In January 2007, Bodin Upper Secondary School will launch the most modern high-speed
vessel simulator in Norway
Full mission high-speed vessel bridge similar to the Bodin delivery.
Tove Bergmann, education councillor for Nordland County, and Runar Pedersen of
Kongsberg Maritime in Horten has signed a contract that will make the school far
more than a bridgehead in maritime education, It will also provide anchorage for
close cooperation between education and industry.
One of the Hurtigruten Group high speed vessels.
The Hurtigruten Group has signed a contract with Bodin Upper Secondary School
to rent simulator hours valued at 1 million Norwegian Crowns per year for the next
five years. "That called for us to hoist the flag", smiles Rector Brynjulf Kildal
at the school.
The new bridge simulator will cost 12.3 million Norwegian Crowns to put in place.
It has taken four years to reach this point, but we rode a few breaker waves and
had to implement a modicum of dynamic positioning, but now the time has come to
plough ahead with this exciting project.
Bodin Upper Secondary is a maritime technical school. The simulator equipment
it has today originated in 1984 and 1991, meaning it is outmoded and impractical
to run. It has been remarked that it also occasionally requires a hair dryer to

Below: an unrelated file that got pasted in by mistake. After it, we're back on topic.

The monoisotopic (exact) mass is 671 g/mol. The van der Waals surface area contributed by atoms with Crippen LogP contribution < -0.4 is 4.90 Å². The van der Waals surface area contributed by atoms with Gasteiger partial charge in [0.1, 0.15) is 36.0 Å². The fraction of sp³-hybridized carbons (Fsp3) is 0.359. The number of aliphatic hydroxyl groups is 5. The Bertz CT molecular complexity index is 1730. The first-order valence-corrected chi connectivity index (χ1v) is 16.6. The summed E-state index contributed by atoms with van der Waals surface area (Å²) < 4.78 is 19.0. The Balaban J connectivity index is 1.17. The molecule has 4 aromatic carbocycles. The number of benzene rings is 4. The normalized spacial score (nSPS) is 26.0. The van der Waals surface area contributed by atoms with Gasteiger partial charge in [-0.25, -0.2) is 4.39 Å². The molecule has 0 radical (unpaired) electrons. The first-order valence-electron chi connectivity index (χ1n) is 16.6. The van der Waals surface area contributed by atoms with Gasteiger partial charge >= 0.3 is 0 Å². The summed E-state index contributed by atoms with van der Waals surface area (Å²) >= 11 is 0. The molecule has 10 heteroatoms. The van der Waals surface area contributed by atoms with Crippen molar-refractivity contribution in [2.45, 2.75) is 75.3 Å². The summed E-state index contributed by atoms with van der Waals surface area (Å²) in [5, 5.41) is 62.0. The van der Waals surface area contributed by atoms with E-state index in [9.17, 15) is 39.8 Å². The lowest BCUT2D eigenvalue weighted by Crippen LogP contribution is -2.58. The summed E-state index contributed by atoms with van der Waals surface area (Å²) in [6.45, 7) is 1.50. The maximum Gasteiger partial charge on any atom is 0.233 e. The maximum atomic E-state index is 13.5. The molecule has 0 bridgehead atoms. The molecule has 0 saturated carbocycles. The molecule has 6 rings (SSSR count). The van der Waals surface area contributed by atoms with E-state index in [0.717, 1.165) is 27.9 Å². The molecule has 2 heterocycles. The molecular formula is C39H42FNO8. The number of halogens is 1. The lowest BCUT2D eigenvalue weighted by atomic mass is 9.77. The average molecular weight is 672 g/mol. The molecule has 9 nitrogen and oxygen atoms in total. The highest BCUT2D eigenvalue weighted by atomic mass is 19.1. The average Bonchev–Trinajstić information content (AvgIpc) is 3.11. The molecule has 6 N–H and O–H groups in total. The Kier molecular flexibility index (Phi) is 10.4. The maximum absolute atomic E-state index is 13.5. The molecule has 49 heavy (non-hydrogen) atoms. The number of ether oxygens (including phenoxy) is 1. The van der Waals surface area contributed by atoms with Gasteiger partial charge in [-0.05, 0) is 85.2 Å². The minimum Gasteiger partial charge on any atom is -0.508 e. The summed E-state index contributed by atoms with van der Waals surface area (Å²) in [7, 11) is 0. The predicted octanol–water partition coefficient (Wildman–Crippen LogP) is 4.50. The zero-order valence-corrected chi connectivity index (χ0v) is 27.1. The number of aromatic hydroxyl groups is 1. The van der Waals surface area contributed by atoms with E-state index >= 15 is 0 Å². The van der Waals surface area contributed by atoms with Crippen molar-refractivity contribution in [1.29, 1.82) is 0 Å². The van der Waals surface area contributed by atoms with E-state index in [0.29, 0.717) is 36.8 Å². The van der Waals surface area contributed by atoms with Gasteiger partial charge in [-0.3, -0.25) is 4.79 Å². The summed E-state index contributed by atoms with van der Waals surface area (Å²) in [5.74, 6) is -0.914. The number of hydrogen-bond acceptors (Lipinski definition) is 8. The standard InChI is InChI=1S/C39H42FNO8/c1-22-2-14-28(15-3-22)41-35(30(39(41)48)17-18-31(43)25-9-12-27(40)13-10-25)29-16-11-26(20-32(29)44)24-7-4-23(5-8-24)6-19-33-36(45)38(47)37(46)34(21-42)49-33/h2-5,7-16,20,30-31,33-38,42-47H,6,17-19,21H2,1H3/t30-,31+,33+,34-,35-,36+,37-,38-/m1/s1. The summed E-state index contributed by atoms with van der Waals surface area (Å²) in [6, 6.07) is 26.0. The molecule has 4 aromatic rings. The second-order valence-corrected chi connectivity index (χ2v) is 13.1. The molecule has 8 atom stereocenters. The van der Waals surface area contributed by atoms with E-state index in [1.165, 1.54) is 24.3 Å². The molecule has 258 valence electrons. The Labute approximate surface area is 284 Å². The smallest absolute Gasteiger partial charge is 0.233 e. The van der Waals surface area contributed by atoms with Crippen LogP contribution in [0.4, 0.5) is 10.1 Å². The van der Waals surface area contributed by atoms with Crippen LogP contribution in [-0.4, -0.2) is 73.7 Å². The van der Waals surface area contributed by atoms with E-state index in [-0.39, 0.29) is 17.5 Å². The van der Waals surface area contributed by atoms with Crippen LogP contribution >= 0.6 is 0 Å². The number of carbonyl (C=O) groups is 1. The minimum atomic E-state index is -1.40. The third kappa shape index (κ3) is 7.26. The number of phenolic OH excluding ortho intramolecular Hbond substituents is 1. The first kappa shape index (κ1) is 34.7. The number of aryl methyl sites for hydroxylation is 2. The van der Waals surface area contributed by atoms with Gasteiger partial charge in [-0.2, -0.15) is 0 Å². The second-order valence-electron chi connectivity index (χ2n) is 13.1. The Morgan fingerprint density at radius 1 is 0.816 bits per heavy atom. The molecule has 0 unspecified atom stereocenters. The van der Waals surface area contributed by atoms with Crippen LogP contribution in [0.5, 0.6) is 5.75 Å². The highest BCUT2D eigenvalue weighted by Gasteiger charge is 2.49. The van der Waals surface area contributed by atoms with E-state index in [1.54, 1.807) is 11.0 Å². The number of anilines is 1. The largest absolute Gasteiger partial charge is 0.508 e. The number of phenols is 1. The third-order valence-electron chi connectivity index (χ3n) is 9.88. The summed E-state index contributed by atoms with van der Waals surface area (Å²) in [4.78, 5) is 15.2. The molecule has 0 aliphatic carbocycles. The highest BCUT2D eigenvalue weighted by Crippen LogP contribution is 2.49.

get it started, so its about time a new simulator was installed!
"It simply isn't up to today's standards. We have already noticed that students
apply to other schools to avoid dealing with our equipment. However, as from January,
we will be the ones setting the standard. I couldn't be happier about that," adds
Norway's most modern simulated conning bridge will be an exact replica of the
bridge on the Hurtigruten Group's high-speed vessels. Visually, the simulator will
represent three vessels, 12 PC-based solutions and five authentic bodies of water.
"This is a major contract for us as well. Our orders for simulator solutions
usually amount to about MNOK 6, although we have also delivered total packages valued
at more than 100 million Norwegian Crowns to the international market," comments
Runar Pedersen of Kongsberg Maritime.
There are two versions of the simulator:
- A high-speed vessel bridge with a 225-degree continuous field of vision.
- Conventional bridges for general navigation training and bridge duty with a 120-degree field of vision.
"The simulators are not hydraulic, but that is not necessary for creating a feeling
of authenticity. Visual impressions and sounds make you feel as though you are at
sea, even though you're sitting in the classroom. The systems offer more than enough
to make you seasick," promises Pedersen.
Initially, there will be two high-speed vessel models and two ferry solutions
in the simulators. The five visual databases will depict the waters between Bodø
and Svolvær and Bodø and Sandnessjøen.
"Meanwhile, the equipment could realistically simulate other vessels in other
waters all over the world", he says. "Although we have old equipment right now,
we will definitely be bridging the maritime gap as of January," concludes Rector